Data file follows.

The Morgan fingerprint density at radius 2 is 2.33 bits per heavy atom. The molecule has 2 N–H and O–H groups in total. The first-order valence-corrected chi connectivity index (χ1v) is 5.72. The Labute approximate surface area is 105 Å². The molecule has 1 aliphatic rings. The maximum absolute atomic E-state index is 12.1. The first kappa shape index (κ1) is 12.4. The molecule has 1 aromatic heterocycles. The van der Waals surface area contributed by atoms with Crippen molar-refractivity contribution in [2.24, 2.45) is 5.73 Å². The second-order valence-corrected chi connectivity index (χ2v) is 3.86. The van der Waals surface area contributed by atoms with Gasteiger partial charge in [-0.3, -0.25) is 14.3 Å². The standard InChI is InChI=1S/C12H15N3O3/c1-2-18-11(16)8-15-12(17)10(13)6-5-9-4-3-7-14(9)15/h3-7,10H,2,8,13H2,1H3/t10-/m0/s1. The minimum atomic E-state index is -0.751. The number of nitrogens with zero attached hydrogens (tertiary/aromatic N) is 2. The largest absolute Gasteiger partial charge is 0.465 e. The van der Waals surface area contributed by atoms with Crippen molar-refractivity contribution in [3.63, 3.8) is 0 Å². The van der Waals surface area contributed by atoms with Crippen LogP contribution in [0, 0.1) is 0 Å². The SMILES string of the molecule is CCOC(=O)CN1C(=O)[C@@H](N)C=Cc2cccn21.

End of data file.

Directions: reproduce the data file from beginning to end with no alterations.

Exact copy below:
The Morgan fingerprint density at radius 2 is 2.33 bits per heavy atom. The molecule has 2 N–H and O–H groups in total. The first-order valence-corrected chi connectivity index (χ1v) is 5.72. The Labute approximate surface area is 105 Å². The molecule has 1 aliphatic rings. The maximum absolute atomic E-state index is 12.1. The first kappa shape index (κ1) is 12.4. The molecule has 1 aromatic heterocycles. The van der Waals surface area contributed by atoms with Crippen molar-refractivity contribution in [2.24, 2.45) is 5.73 Å². The second-order valence-corrected chi connectivity index (χ2v) is 3.86. The van der Waals surface area contributed by atoms with Gasteiger partial charge in [-0.3, -0.25) is 14.3 Å². The standard InChI is InChI=1S/C12H15N3O3/c1-2-18-11(16)8-15-12(17)10(13)6-5-9-4-3-7-14(9)15/h3-7,10H,2,8,13H2,1H3/t10-/m0/s1. The minimum atomic E-state index is -0.751. The number of nitrogens with zero attached hydrogens (tertiary/aromatic N) is 2. The largest absolute Gasteiger partial charge is 0.465 e. The van der Waals surface area contributed by atoms with Crippen molar-refractivity contribution in [3.63, 3.8) is 0 Å². The van der Waals surface area contributed by atoms with Crippen LogP contribution in [0, 0.1) is 0 Å². The SMILES string of the molecule is CCOC(=O)CN1C(=O)[C@@H](N)C=Cc2cccn21.